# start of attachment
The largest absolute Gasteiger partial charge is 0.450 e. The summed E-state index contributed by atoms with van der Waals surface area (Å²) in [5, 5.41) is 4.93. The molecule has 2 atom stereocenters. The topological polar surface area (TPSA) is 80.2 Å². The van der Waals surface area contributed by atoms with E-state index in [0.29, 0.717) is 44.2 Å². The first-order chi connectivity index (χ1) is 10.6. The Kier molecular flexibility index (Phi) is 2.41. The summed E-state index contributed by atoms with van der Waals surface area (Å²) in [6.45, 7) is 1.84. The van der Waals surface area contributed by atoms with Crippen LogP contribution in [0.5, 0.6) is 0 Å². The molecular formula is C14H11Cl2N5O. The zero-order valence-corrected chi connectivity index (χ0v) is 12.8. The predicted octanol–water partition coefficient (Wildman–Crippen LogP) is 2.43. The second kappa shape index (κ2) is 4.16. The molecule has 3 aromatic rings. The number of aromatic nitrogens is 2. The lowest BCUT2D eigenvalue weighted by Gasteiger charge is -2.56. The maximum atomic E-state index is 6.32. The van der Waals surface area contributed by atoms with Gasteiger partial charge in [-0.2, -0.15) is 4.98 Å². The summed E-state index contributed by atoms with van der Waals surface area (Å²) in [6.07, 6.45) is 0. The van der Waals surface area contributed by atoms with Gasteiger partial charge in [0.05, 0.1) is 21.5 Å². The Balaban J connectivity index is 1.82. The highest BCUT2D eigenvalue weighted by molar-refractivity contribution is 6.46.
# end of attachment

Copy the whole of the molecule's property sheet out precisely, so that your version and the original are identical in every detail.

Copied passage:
The largest absolute Gasteiger partial charge is 0.450 e. The summed E-state index contributed by atoms with van der Waals surface area (Å²) in [5, 5.41) is 4.93. The molecule has 2 atom stereocenters. The topological polar surface area (TPSA) is 80.2 Å². The van der Waals surface area contributed by atoms with E-state index in [0.29, 0.717) is 44.2 Å². The first-order chi connectivity index (χ1) is 10.6. The Kier molecular flexibility index (Phi) is 2.41. The summed E-state index contributed by atoms with van der Waals surface area (Å²) in [6.45, 7) is 1.84. The van der Waals surface area contributed by atoms with Crippen LogP contribution in [0.5, 0.6) is 0 Å². The molecular formula is C14H11Cl2N5O. The zero-order valence-corrected chi connectivity index (χ0v) is 12.8. The predicted octanol–water partition coefficient (Wildman–Crippen LogP) is 2.43. The second kappa shape index (κ2) is 4.16. The molecule has 3 aromatic rings. The number of aromatic nitrogens is 2. The lowest BCUT2D eigenvalue weighted by Gasteiger charge is -2.56. The maximum atomic E-state index is 6.32. The van der Waals surface area contributed by atoms with Gasteiger partial charge in [-0.2, -0.15) is 4.98 Å². The summed E-state index contributed by atoms with van der Waals surface area (Å²) in [6.07, 6.45) is 0. The van der Waals surface area contributed by atoms with Gasteiger partial charge in [0.05, 0.1) is 21.5 Å². The Balaban J connectivity index is 1.82. The highest BCUT2D eigenvalue weighted by molar-refractivity contribution is 6.46.